Poetry and Song 3
Here is a hokku by Basho:
fūryū no hajime ya oku no taueuta
roots of elegance
on this trip to the far north
Translated by Jane Reichhold, Basho: The Complete Haiku, page 136, Kodansha International, 2008
beginnings of poetry –
the rice planting songs
of the interior
Translated by Haruo Shirane, Traces of Dreams, page 125, Stanford University Press, 1988
the beginning of all art –
in the deep north
a rice-planting song
Translated by David Barnhill, Basho’s Haiku, page 91, State University of New York Press, 2004
This hokku is from Basho’s famous journal, “The Narrow Road to the Deep North” (Oku no Hosomichi). Basho had just passed the Shirakawa barrier and met up with some friends. Basho produced this hokku on the occasion of their meeting. Basho’s friends were all poets and this hokku was used as the opening verse of a Renga they composed on the spot; one of three they would compose together that evening.
It is unusual for an opening verse for a Renga because it expresses Basho’s view of where poetry, or art, comes from; the root that nourishes poetry. Normally an opening verse for a Renga expresses season and place; but expression of opinion, or displays of emotion, are rare and some would consider them inappropriate for an opening verse (they could appear in the middle section of a Renga). In a personal conversation I had with Jane Reichhold she agreed that this was unusual for an opening verse, a hokku, but her take on this is that all of the people with Basho in this situation were students of Basho, so Basho used the occasion to impart some basic insight into the nature of poetry and art.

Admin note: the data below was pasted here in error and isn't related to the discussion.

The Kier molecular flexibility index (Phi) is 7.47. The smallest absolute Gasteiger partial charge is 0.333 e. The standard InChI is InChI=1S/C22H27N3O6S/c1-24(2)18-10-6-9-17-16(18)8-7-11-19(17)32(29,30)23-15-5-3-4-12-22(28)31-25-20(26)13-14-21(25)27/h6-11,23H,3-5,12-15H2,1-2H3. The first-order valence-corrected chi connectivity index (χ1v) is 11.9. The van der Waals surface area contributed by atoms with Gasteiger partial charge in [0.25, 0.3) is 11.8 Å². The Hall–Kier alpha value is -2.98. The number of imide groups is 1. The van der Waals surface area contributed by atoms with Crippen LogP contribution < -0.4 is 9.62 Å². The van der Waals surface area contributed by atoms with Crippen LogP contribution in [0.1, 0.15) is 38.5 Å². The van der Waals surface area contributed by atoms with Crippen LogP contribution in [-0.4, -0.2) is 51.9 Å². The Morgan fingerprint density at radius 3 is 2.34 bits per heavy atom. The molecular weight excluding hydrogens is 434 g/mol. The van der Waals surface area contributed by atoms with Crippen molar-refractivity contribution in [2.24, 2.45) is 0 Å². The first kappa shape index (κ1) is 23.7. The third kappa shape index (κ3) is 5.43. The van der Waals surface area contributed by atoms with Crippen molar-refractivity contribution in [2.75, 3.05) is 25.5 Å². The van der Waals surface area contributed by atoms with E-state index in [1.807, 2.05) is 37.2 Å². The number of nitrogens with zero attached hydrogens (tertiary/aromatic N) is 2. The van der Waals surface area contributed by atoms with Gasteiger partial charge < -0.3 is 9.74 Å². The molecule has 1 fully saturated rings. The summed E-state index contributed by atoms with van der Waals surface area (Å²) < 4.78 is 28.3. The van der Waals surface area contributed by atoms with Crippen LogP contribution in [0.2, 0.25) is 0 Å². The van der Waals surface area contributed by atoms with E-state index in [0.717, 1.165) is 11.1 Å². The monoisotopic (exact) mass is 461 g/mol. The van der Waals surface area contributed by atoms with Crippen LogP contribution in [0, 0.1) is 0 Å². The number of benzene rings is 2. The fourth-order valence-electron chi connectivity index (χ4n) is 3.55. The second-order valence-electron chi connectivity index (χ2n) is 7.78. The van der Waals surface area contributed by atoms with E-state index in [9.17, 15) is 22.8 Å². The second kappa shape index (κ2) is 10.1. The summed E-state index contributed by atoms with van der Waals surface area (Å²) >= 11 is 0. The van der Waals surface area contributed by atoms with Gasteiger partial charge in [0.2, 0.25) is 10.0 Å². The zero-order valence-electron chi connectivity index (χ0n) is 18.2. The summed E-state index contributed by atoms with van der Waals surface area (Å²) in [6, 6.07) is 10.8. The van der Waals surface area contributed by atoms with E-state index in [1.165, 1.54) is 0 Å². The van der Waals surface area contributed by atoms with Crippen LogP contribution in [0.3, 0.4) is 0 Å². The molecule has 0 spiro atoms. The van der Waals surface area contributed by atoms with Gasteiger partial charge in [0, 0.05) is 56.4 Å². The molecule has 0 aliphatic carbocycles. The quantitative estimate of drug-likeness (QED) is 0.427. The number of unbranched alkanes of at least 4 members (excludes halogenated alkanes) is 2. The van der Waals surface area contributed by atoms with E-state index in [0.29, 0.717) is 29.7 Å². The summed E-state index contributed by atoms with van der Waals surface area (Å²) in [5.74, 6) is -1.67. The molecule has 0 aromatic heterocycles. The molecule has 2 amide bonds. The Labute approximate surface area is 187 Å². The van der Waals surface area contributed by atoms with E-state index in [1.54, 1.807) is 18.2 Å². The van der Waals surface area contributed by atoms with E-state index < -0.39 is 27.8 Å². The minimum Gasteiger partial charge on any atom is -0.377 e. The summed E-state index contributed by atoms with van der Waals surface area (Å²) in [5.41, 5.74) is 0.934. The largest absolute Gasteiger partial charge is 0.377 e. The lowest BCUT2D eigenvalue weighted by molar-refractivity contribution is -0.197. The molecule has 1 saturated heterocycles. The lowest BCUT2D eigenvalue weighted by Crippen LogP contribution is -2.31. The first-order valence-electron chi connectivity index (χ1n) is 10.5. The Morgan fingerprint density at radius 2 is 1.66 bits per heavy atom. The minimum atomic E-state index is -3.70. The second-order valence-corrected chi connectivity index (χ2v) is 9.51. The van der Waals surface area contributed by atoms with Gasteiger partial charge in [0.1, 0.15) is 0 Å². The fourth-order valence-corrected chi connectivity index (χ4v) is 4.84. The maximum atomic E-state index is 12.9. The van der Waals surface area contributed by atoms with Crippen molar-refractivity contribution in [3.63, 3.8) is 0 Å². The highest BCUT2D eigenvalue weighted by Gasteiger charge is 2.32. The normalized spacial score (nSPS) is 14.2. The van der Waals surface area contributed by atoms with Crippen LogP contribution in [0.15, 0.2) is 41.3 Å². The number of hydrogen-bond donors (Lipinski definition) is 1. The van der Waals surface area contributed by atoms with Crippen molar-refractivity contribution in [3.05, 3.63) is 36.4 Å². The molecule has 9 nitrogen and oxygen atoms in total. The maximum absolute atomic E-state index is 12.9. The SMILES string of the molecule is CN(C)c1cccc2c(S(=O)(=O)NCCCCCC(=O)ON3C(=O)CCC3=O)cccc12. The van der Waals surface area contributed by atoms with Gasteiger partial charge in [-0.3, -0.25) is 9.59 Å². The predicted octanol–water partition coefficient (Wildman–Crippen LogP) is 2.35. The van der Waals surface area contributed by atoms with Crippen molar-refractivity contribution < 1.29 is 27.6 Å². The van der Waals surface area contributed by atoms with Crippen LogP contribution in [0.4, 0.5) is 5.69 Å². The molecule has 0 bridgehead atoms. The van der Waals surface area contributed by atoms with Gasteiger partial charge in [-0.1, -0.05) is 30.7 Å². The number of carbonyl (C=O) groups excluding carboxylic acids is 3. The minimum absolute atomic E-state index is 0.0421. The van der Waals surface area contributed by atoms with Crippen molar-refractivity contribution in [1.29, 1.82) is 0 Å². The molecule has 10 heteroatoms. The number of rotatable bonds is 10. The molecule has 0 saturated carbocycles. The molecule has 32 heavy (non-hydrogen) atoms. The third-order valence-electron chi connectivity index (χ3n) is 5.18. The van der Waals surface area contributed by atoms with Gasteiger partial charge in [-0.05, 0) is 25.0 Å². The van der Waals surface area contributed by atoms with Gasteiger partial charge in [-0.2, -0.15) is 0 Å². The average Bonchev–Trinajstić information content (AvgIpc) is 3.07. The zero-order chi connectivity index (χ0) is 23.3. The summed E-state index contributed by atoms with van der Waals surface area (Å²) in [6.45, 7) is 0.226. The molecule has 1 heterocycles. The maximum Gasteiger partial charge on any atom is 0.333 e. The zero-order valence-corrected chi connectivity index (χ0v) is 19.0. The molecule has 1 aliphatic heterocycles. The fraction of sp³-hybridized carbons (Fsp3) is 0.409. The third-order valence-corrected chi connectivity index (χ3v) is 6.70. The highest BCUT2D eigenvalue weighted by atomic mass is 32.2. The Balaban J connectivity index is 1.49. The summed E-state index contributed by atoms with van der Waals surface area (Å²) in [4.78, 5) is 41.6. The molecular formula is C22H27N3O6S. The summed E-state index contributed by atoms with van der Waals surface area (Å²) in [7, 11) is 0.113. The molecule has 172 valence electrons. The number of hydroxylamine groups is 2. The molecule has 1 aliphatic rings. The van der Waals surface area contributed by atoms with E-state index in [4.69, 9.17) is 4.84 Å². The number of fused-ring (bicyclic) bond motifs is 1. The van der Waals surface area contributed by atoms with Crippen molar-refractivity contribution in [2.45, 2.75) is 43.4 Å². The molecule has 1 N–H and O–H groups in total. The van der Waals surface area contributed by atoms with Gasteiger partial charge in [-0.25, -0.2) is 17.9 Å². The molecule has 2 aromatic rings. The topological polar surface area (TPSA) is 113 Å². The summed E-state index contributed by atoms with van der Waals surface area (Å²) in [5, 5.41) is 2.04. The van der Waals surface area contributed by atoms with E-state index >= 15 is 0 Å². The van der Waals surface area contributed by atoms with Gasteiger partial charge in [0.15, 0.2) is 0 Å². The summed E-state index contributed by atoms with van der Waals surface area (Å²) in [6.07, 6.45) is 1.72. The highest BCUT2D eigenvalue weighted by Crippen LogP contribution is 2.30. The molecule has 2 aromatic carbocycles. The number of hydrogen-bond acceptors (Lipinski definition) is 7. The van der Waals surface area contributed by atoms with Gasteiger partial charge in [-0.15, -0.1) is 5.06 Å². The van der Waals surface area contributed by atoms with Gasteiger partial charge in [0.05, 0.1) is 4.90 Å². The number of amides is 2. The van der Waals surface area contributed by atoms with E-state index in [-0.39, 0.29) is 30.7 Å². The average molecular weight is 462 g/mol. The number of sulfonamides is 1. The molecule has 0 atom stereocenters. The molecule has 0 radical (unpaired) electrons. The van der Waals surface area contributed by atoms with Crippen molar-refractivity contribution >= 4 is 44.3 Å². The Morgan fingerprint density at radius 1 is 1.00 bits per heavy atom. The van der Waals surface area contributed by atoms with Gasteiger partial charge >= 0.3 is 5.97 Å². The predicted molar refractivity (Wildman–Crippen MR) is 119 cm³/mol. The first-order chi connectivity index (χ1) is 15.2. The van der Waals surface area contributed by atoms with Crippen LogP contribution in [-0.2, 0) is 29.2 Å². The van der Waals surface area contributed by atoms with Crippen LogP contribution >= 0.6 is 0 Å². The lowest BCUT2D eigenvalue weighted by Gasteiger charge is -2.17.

In my imagination I think of Basho, with his trusty traveling companion Sora, hiking into the wilderness of the far north of Japan, crossing the Shirakawa barrier, and there in the field were women planting rice and singing a traditional rice-planting song. This, I think, is a kind of “aha” moment. The rice-planting song is poetry, but it is poetry that is spontaneous and natural song. It is not deliberately cultivated poetry. It simply emerges from the rhythmic activity, the planting of rice, and the culture. It is a natural part of being a human being.
One of the reasons I like Reichhold’s translation is that it emphasizes the idea that this kind of song is the root of poetry not just in the historical sense, but also in the sense of a root continuously nourishing a plant. Poetry is what we see above ground, but the natural expression of song is the root upon which poetry depends.
One of the points I think Basho was trying to make for his students is to not get too far away from this root, to remember that poetry is dependent upon song. The context is one of Renga, or linked verse, which as it developed in Japan became a highly complex, rule-bound poetic form. In such a situation it would be easy for a poet to forget the root. The root, the beginning, the origin of even the most complex and refined types of poetry remains in the simple, natural songs spontaneously given voice to by ordinary, uneducated, people. This is the voice of humanity.
Basho’s hokku is rich in meaning and each time I look at it I discover new reverberations. I think it was Basho’s ability to remain grounded in this nourishing source which kept his poetry alive, fresh, and natural. And I believe that it is still true today that song is the nourishing root which gives life to poetry.